As It Happens

'Where's our family?' Uighurs ask after China releases video of detained musician

When Chinese state media released a video purporting to show Uighur musician Abdurehim Heyit alive and well, Bahram Sintash immediately wondered about the fate of his own imprisoned father.

China posts clip of Uighur musician Abdurehim Heyit after Turkey said he died in a Chinese detention camp

Bahram Sintash holds up a photo of his father Qurban Mamut, a Uighur writer and editor detained in China. (Submitted by Bahram Sintash)

When Chinese state media released a video purporting to show Uighur musician Abdurehim Heyit alive and well, Bahram Sintash immediately wondered about the fate of his own imprisoned father.

Beijing released the clip of Heyit on Monday to counter reports from Turkey that the celebrated musician had died in a Chinese detention camp. 

In the video, Heyit gave the date as Feb. 10, 2019, and said he was being investigated for criminal activity, but was in good health and had "never been abused." CBC has not independently verified the authenticity of the footage.

Sintash's father Qurban Mamut, a friend of Heyit's, is one of an estimated one million Uighur Muslims locked up in massive Chinese detention or "re-education" camps. 

He spoke to As It Happens host Carol Off from his home in Chantilly, Va. Here is part of their conversation: 

First there were these rumours of his death and then this video that purports to show Abdurehim Heyit alive. So what has this been like for you in the past days as you watch this unfold?

Recently, we received the news about his death, so the Uighur diaspora around the world, we are shocked about the news.

We see the video, and it makes us even more angry.

In two days we got two kinds of emotion, and the second one is even worse. 

My father is in detention camps right now. Actually, we call it concentration camps. 

We all speak up: "Where's our family? If you can show Abdurehim Heyit's video, show our family members' video right now." 

So another wave of emotion is that, first of all, this beloved signer, first you're told he's dead and now you see a video. And this raises now questions as to why Chinese authorities can't confirm or give videos of all the other Uighurs who they have detained, including your father.

We are demanding: "You have to show all of our Uighurs, including not the famous people. Like somebody's mother or son or anyone."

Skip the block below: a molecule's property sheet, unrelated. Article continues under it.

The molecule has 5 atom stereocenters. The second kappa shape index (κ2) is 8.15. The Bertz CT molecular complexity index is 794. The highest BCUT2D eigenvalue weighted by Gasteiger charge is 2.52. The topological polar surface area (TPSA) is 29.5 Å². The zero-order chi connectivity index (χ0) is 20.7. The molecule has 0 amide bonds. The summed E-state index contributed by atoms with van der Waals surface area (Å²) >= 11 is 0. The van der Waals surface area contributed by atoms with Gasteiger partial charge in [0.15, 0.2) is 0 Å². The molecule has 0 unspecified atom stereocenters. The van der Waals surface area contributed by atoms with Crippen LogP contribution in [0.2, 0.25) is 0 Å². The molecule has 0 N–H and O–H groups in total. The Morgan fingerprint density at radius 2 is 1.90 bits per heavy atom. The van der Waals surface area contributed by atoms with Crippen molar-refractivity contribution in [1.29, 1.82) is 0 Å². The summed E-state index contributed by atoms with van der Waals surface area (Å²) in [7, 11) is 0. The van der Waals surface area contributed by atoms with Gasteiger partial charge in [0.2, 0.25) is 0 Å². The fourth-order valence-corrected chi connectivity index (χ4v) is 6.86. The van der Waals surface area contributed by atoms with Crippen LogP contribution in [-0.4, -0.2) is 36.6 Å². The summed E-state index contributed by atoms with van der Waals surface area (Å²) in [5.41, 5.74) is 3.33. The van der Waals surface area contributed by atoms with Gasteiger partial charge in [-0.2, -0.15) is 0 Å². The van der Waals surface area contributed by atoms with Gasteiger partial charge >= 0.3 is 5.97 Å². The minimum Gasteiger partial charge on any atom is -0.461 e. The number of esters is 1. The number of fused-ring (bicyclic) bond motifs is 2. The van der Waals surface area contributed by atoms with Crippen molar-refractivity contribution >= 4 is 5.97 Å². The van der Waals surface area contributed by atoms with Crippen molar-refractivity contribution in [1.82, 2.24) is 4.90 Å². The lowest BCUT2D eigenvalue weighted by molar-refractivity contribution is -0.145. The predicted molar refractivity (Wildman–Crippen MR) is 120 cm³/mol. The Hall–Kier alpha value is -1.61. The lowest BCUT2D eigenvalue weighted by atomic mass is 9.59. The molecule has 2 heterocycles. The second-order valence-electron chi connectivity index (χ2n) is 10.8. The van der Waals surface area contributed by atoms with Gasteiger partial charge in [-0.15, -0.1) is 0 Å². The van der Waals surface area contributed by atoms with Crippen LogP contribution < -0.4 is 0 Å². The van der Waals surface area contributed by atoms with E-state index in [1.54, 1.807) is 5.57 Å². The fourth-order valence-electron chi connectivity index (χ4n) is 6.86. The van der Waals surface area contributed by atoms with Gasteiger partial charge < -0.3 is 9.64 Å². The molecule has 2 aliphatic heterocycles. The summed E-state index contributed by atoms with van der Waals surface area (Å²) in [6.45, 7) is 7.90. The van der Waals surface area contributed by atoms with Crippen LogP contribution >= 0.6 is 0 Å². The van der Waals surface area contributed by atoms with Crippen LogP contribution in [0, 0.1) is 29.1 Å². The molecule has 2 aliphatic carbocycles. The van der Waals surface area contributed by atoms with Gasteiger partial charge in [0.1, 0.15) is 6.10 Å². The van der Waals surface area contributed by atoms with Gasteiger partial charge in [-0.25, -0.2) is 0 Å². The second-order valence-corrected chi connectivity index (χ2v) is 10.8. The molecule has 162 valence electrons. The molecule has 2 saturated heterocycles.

[Heyit] says in the video that he is there because of having violated Chinese law. Why do you think that they have detained Mr. Heyit?

This is so funny. No one will believe in that because Mr. Heyit is one of the most well-known and most respected Uighur artists.

He did nothing against China's law, China's politics. He's just — he's an artist.

China arrested him only because of his fame.

There are hundreds of Uighur famous people — professors at universities, artists, writers — a lot of people are in the camps. 

Writer Qurban Mamut is pictured here with his friend, musician Abdurehim Heyit. Both men belong to the Uighur ethic minority in China and have been detained in what are believed to be massive 're-education' camps. (Submitted by Bahram Sintash)

People who are reporting on this say that the Communist Party of China is doing this, arresting Uighurs, because it has some kind of a social engineering plan — that it wants to, well, eliminate that Uighur identity. Why would it be so important to have a man who's a singer arrested? 

They're doing social engineering by starting the arrests of famous Uighurs like my father and Abdurehim Heyit. 

That means that one step [is] to destroy our culture. The other step [is] to stop [us] experiencing our own culture and the language, also religion.

Then, who knows what will happen to the next generation of Uighurs?

When was the last time you had any contact, any word, with your father?

I lost connection with my family members since February 2018.

Even before that time, I ask my mother to let my father pick [up] the phone. She said, "Your father's not here."

At the time, I didn't realize he's in a detention camp. 

Is it dangerous, then, to ask your family what's going on and have those conversations on the phone?

It's dangerous to call to them right now. ... If I call to them, this will be a reason they are taken to camps.

From left to right, Qurban Mamut, his wife and their son Bahram Sintash in 2017. Qurban Mamut is one of a an estimated one million Uighurs detained in Chinese camps. (Submitted by Bahram Sintash)

There's been so little international condemnation or outcry about what's happened to the Uighurs. But we've just seen Turkey has issued a very forceful statement calling on China to close these camps. ... What does that mean for Uighurs?

We are so happy with Turkey's action. ... [If] Western countries and Islamic countries join together and do some kind of political pressure to China, then we can save those Uighurs.

Written by Sheena Goodyear with files from The Associated Press. Interview produced by Allie Jaynes. Q&A has been edited for length and clarity.